Application for a writ of habeas corpus.
Hall McAllister, L. H. Van Schaick, and D. L. Smoot, for Petitioner.
Alfred Clarke, for Respondent.
JUDGES: In Bank. Searls, C. Belcher, C. C., and Foote, C., concurred.
1. Yick Wo, a native of China, came to the United States in 1861, and for twenty-two years last past has been engaged in the laundry business at 349 Third street, San Francisco.
2. Petitioner is an alien and a subject of the emperor of China. The petition for a writ of habeas corpus was filed August 24, 1885, and a writ issued returnable September 4, 1885. The return shows that petitioner is held by the respondent as sheriff of the city and county of San Francisco, under a conviction and sentence for a violation of section 1 of order 1569 and section 68 of order 1587 of the board of supervisors of the city and county of San Francisco.
Ordinance [9 P. 140] or order No. 1569 of the board of supervisors, under which petitioner was convicted, is in the following language:
Order No. 1569. -- Prescribing the Kind of Buildings in Which Laundries may be Located.
The People of the City and County of San Francisco do Ordain as follows:
Sec. 1. It shall be unlawful from and after the passage of this order for any person or persons to establish, maintain, or carry on a laundry within the corporate limits of the city and county of San Francisco, without having first obtained the consent of the board of supervisors; except the same be located in a building constructed either of brick or stone.
Sec. 2. It shall be unlawful for any person to erect, build, or maintain, or cause to be erected, built, or maintained, over or upon the roof of any building now erected or which may hereafter be erected within the limits of said city and county, any scaffolding, without first obtaining the written permission of the board of supervisors, which permit shall state fully for what purpose said scaffolding is to be erected and used, and said scaffolding shall not be used for any other purpose than that designated in such permit.
Sec. 3. Any person who shall violate any of the provisions of this order shall be deemed guilty of a misdemeanor, and upon conviction thereof, shall be punished by a fine of not more than one thousand dollars, or by imprisonment in the county jail not more than six months, or by both such fine and imprisonment.
In board of supervisors, San Francisco, May 24, 1880.
After having been published five successive days, according to law, taken up and passed by the following vote:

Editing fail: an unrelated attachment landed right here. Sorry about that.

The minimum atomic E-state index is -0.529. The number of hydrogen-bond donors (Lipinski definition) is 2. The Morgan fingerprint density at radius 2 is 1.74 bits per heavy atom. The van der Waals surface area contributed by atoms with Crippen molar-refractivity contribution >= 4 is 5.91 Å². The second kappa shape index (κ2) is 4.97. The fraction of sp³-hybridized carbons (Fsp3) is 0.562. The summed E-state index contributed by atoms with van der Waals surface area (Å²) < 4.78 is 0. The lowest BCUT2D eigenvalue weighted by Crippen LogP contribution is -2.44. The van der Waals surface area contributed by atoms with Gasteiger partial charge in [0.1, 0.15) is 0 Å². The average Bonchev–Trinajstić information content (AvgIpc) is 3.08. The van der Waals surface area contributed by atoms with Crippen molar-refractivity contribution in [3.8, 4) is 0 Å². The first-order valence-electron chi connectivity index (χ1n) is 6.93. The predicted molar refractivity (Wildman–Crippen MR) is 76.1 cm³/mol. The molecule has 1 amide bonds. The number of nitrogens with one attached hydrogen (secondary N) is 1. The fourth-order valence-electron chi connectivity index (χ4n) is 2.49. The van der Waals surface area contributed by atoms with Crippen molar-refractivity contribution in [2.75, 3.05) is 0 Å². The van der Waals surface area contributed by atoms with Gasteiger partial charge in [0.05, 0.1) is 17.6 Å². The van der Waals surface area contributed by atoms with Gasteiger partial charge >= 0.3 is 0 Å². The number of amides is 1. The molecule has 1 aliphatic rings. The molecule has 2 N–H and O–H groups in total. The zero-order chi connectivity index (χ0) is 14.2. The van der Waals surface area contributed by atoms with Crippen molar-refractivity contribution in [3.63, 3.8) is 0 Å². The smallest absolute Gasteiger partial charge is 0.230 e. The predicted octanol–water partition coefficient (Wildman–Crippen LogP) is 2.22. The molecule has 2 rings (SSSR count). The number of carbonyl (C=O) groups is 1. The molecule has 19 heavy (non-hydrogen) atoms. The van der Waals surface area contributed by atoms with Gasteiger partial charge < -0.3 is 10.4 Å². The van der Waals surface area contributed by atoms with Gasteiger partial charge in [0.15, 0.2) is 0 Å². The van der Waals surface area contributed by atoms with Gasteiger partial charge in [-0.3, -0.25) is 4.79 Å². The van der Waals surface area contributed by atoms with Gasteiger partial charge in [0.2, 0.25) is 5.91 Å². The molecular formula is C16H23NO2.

Ayes, -- Supervisors Schottler, Mason, Litchfield, Drake, Whitney, Eastman, Fraser, Taylor, Doane, Bayley, Torrey, Stetson.
Approved, San Francisco, May 26, 1880.
Jno. A. Russell, Clerk.
I. S. Kalloch,
Mayor, and Ex-officio President Board Supervisors.
Section 68 of order 1587, passed July 28, 1880, is in substance and effect the same as section 1 of No. 1569, quoted above.
It is admitted that petitioner had a license, a certificate from the board of firewardens, and a certificate from the health officer, copies of which are on file.
It is further admitted that petitioner applied to the board of supervisors, June 1, 1885, for consent of said board to maintain and carry on his laundry, but that said board refused said consent.
By section 2 of article 11 of the constitution of this state, it is provided that "any county, city, town, or township may make and enforce within its limits all such local, police, sanitary, and other regulations as are not in conflict with general laws."
By section 74 of the act of April 19, 1856, usually known as the Consolidation Act, the board of supervisors is empowered, among other things, "to provide by regulation for the prevention and summary removal of nuisances to public health, the prevention of contagious diseases,. .. . to prohibit the erection of wooden buildings within any fixed limits where the streets shall have been established and graded,. .. . to regulate the sale, storage, and use of gunpowder or other explosive or combustible materials and substances, and make all needful regulations for protection against fire. To [9 P. 141] make such regulations concerning the erection and use of buildings as may be necessary for the safety of the inhabitants."
" Unwholesome trades, slaughter-houses, operations offensive to the senses, the deposit of powder, the application of steam-power to propel cars, the building with combustible materials, and the burial of the dead, may all," says Chancellor Kent, "be interdicted by law, in the midst of dense masses of population, on the general and rational principle that every person ought to so use his property as not to injure his neighbors; and that private interests must be made subservient to the general interests of the community." (2 Kent's Com. 340.)
Every citizen holds his property subject to the proper exercise of the powers and restrictions above referred to.
A large proportion of the laws and ordinances, relating to the comfort, safety, health, convenience, good order, and general welfare of the inhabitants of cities and towns, and which we style police laws and regulations, have the effect in a greater or less degree to disturb and curtail individual enjoyment and personal rights.
For the injury which the citizen suffers, he is, in contemplation of law, compensated by his share in the general benefits flowing from the regulations, found essential to the general welfare. It is but a reasonable restraint upon the use of property in those cases, where its unlimited use or enjoyment would produce serious mischief to others.